Pagan Christmas take-away person

So, something premature for today, because it fits the post-glut day I’m having.

Namely the Finnish name-day for the thirteenth of January; the Finnish calendar of name-days being an outgrowth of the medieval saint calendar. The thirteenth of January is the day of Nuutti, a rather antiquated man’s name; and in the olden days it was also the day of the rather pre-Christian Nuuttipukki, the negative of Santa Claus.

Santa’s name in Finland is Joulupukki; the first part, “joulu”, is something like Yule, and means Christmas; the second, “pukki”, obviously meant something else in the long gone days since nowadays it just means “he-goat”, which does not work with the image of the Ho-ho-ho-fellow, unless you think of some X-rated X-mas production. (‘”Why, you old goat”, she tittered and hit him with the leash, again. “Rudolph was right about you!”‘)

Now, Joulupukki, the modern tradition, brings gifts and is a jolly good fellow and all that; Nuuttipukki, the older midwinter bringer, is naturally more sinister: he comes to house after Christmas to take it away, accompanied by a crew of miscreants and rowdy youths, shouting, throwing things around, behaving in ways that would not be borne if they were not traditional, and generally making an ass (or a goat?) of himself. He and his accomplices may behave rather like drunken frat boys, spying someone sleeping and carrying him outside bed and all, presumably to much traditional laughter. He’s dressed in moldy furs and has spoons for ears, an axe for a nose, and the like: altogether an example of what happens when you let the country folk come up with traditions on their own.

It probably does not surprise you the bishops did not approve; the tradition’s been mostly extinct for a century or more, save for the local misbehaviour of kids, dressed in the adults’ clothes, begging for candy, and doing things that suspiciously resemble Halloween malice save for their date.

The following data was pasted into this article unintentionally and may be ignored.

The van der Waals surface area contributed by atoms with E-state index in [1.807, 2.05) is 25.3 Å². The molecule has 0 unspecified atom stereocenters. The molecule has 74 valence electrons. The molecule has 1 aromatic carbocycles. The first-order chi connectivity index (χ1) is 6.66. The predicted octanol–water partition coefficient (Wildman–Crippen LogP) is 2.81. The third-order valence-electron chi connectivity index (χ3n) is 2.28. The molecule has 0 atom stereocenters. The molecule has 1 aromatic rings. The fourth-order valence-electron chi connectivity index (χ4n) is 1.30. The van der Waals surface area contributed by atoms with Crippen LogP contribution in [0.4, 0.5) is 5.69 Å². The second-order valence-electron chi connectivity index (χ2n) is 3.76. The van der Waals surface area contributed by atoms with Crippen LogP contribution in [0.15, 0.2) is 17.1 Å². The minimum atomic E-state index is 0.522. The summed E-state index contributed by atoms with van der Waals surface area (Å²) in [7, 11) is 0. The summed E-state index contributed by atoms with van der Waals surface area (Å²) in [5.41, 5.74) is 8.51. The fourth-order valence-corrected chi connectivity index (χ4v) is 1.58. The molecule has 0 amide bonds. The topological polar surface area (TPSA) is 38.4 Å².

Why, an answer to your first question — am not pulling your leg. It’s a dodo tradition, but it used to be just the way I told you. With enough alcohol and tradition people are capable of quite anything you can imagine, and several things you rather wouldn’t.

And to the second — yup; these troops were (in Finland anyway) some mixed inspiration for Joulupukki coming in with the presents instead of just stealthily leaving them somewhere. (I’d much rather have someone in a pelt with horns, and spoons and axes and the like prancing around terrifying kids than the crimson spheroid man, but ain’t my choice.)

* * *

One more thing — the thirteenth of January is also the end of joulurauha or the Christmas peace, yearly proclaimed by some officious person from the olden capital of Turku; the peace proclamation says, with distinctly medieval tones, that a peace is yay hereto proclaimeth to the Christmassytimes, and hey if any mifcreant it breaketh, thrice times shall be the righteous punishment of the Law upon the flat forehead of thou evil and wicked person, verily, all.

(Shorter Finnish X-peace proclamation: “Triple penalty time! Ho ho ho!”)

* * *

Also: It’s Lovecraft time over at Lemmata, this sort-of comic of mine.

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